_Support Comments: In America, the treatment of people with HIV/AIDS has had a shameful history. As the disease spread during the 1980’s, Republican administrations ignored the problem and community activists spent countless hours trying to get funding for this urgent health care crisis. Yes, I would support increased funding to treat Americans with HIV/AIDS through the CARE Act, but my administration will also work tirelessly to address the larger issue -- to make high-quality health care affordable for every American, regardless of their health status.

4. Would you support the Early Treatment for HIV Act (ETHA), S. 860, federal legislation that would allows states the option to provide Medicaid coverage to low-income, HIV positive Americans. Currently, only Americans that can be considered disabled are eligible for Medicaid coverage, excluding those who are HIV positive but have no symptoms of the disease?
_Support Comments:

Would you support increased funding for HIV/AIDS prevention, treatment and research?
_Support Comments:

5. Would you support the Responsible Education About Life (REAL) Act which would create a federal grant program to channel money to states that choose to teach comprehensive and age-appropriate sex education for America’s students that includes science-based prevention methods?
_Support Comments:

6. Currently, only Massachusetts recognizes equal marriage rights for same sex couples. Do you believe the civil institution of marriage (with absolutely no requirements imposed on religious institutions) should be made legally available to two committed adults of the same sex?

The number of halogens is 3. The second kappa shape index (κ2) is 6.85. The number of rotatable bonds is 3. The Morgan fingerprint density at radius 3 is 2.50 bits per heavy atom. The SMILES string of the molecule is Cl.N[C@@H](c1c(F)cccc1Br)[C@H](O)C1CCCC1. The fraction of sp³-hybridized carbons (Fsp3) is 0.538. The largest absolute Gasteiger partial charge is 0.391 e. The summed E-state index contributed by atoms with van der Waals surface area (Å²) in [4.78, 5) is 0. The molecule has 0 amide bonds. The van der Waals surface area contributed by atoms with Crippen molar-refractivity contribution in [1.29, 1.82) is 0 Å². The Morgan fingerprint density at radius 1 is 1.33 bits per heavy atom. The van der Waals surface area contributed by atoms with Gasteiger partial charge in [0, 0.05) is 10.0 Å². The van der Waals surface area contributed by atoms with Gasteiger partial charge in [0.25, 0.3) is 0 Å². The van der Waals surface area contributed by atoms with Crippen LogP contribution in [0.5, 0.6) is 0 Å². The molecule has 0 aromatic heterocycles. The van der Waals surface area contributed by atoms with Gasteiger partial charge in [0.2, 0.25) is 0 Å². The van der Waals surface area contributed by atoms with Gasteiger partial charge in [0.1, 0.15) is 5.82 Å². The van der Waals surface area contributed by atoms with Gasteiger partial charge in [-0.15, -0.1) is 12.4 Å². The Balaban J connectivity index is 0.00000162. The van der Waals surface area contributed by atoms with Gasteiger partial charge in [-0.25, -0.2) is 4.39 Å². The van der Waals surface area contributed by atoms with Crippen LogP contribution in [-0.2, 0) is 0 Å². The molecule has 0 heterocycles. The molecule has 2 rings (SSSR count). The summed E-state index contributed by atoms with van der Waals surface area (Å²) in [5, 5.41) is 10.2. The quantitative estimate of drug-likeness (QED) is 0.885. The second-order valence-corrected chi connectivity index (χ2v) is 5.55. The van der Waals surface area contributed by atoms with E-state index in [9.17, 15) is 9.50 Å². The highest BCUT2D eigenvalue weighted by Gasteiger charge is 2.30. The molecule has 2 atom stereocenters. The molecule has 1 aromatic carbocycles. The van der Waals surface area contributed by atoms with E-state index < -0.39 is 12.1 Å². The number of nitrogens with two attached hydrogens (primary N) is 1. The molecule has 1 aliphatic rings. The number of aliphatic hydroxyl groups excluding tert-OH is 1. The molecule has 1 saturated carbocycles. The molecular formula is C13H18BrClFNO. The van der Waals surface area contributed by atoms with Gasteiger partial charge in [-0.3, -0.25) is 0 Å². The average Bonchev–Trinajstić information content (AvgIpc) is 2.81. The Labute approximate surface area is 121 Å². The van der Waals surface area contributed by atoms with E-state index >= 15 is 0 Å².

_Oppose Comments:

If you do not believe that civil marriage for same-sex couples should be made available to same-sex couples on the same basis as opposite sex couples, is there any legal construct you do embrace that would extend legal recognition to same sex couples?

Comment: I am on record supporting domestic partnerships in New Mexico. As a matter of fact, when the regular legislative session adjourned this last session in 2007, I called a special session of the legislature and placed domestic partnerships legislation on the agenda, among other matter. Unfortunately, the legislature was unable to reach an agreement, but I remain committed to the legal recognition of domestic partnerships.

If a state has taken the steps to recognize same sex couples and their families for purposes of state-based benefits, rights, privileges and responsibilities (such as marriage in Massachusetts and civil unions in Vermont and Connecticut), should the federal government recognize the state’s legal recognition of such couples and families for purposes of federal benefits and tax treatment?
_Support Comments: The law of the land now recognizes that personal family relations are a protected part of our liberty rights as Americans, as expressly held by the United States Supreme Court in Lawrence v. Texas in 2003. In terms of marriage and family relations, states have generally recognized other states’ family laws and the federal government should do so as well.

7. According to a 2004 GAO report, over 1,100 benefits, rights and privileges are provided to married couples and their families in federal law that are not available to same-sex couples. Do you support extending federal benefits, rights, privileges and responsibilities to same-sex couples (and their children) provided the partnership meets certain federal standards of commitment and mutuality of interest?
_Support Comments:

Specifically, do you support the expansion of the Family and Medical Leave Act to cover domestic partners and their children?
_Support Comments: I believe that all employees in equally committed long-term relationships must enjoy the same employment benefits offered to married persons, including FMLA benefits.

Do you support modifying the Social Security System to pay survivor benefits to the same-sex partners of gay and lesbian people?
_Support Comments:

Do you support fair and equal tax treatment of same sex couples on the same basis as married couples?